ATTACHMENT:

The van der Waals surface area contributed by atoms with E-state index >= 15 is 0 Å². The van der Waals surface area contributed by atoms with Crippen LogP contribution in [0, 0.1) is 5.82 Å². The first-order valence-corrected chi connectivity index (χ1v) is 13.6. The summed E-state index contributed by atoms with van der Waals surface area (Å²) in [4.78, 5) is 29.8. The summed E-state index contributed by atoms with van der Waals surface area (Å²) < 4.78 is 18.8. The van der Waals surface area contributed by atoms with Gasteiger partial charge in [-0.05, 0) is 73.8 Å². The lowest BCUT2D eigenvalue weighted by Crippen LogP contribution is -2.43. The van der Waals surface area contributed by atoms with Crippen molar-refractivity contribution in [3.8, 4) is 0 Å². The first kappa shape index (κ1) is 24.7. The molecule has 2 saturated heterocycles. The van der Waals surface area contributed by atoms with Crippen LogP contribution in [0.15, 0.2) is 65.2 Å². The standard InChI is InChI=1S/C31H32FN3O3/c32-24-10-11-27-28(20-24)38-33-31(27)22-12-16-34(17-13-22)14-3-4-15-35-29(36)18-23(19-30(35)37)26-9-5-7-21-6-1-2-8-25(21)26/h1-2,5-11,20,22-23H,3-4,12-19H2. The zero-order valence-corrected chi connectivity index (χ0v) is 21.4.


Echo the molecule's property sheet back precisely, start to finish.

The van der Waals surface area contributed by atoms with E-state index >= 15 is 0 Å². The van der Waals surface area contributed by atoms with Crippen LogP contribution in [0, 0.1) is 5.82 Å². The first-order valence-corrected chi connectivity index (χ1v) is 13.6. The summed E-state index contributed by atoms with van der Waals surface area (Å²) in [4.78, 5) is 29.8. The summed E-state index contributed by atoms with van der Waals surface area (Å²) < 4.78 is 18.8. The van der Waals surface area contributed by atoms with Gasteiger partial charge in [-0.05, 0) is 73.8 Å². The lowest BCUT2D eigenvalue weighted by Crippen LogP contribution is -2.43. The van der Waals surface area contributed by atoms with Crippen molar-refractivity contribution in [3.8, 4) is 0 Å². The first kappa shape index (κ1) is 24.7. The molecule has 2 saturated heterocycles. The van der Waals surface area contributed by atoms with Crippen LogP contribution in [0.15, 0.2) is 65.2 Å². The standard InChI is InChI=1S/C31H32FN3O3/c32-24-10-11-27-28(20-24)38-33-31(27)22-12-16-34(17-13-22)14-3-4-15-35-29(36)18-23(19-30(35)37)26-9-5-7-21-6-1-2-8-25(21)26/h1-2,5-11,20,22-23H,3-4,12-19H2. The zero-order valence-corrected chi connectivity index (χ0v) is 21.4.